Non-Resident Beneficiaries Of Spanish Assets Have The
Opportunity To Apply For A Tax Refund.
If you were a beneficiary of someone who left assets in Spain
but you were not yourself a resident of Spain you may have paid a
higher rate of inheritance tax and may be due a refund since a
ruling in the European Court of Justice in September 2014 which
decided that the difference applied between residents and
non-residents with regard to the application of inheritance tax and
gift tax was discriminatory. The Spanish legislator has therefore
been obliged to amend the inheritance tax law.
Tax refunds are allowed for individuals who paid the higher rate
of inheritance and gift tax which was payable by non-resident
beneficiaries between 1 January 2011to 1 January 2015.
Prior to the European Court's decision the amount of
inheritance tax was calculated in accordance to the rules of the
State for non-residents and for non-residents the rules of
Spain's 17 autonomous legislators applied, resulting in a
considerable higher rate of tax for non-residents. The European
Court of Justice took the view that the differential in the rates
of tax was against the principle of the European citizen's
freedom of movement, and therefore was unacceptable.
New regulations dating from 1 January 2015 decree that the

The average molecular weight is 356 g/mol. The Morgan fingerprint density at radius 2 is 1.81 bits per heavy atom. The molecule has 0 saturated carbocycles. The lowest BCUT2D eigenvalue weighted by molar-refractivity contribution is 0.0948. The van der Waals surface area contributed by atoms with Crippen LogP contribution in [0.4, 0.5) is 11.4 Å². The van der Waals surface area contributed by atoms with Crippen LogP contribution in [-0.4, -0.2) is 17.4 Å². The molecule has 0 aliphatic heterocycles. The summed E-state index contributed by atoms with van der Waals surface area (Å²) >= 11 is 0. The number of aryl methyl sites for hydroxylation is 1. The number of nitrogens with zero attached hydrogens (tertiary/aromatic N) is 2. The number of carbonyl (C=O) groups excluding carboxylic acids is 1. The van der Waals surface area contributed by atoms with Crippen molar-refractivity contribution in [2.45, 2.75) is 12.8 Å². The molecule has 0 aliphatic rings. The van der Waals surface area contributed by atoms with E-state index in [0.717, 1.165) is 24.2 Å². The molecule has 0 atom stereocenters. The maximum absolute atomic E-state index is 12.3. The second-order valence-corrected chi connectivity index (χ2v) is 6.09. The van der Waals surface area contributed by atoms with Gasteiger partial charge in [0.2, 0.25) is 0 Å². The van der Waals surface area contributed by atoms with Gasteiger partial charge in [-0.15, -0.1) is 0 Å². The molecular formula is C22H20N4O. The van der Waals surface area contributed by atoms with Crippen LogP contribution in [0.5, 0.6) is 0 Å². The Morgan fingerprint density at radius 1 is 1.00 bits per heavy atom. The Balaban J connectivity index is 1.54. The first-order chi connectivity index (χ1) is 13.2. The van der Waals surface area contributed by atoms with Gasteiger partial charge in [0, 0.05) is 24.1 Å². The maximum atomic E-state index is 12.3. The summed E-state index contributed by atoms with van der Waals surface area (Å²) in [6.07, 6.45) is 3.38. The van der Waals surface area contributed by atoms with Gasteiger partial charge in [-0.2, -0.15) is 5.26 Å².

amount of inheritance tax payable by non-residents in Spain will be
determined by the local autonomous region in which the majority of
the deceased's estate is located or the region in where the
deceased resided. The same rule will apply if an EU or EEA citizen
who is non-resident in Spain has received a gift of property in
Spain, in that case the law of the autonomous region where the
property is located will apply.
It will come as no surprise to learn that filing a claim for a
tax refund is quite complex with specific procedures and unmissable
deadlines. Furthermore, if your claim is missing any essential
information there is a risk that it will be rejected by the tax
authority and you may lose the right to re-apply, so it is vital
that the application absolutely accurate with all the correct
supporting evidence taking into account the variation of
circumstances from one case to another. Applicants are wise to use
the services of a Spanish lawyer to assist them.
The content of this article is intended to provide a general
guide to the subject matter. Specialist advice should be sought
about your specific circumstances.
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The personal representatives, who are responsible for administering the estate of someone who has died, generally require a Grant of Representation to allow them to collect in, sell and distribute the deceased's assets.
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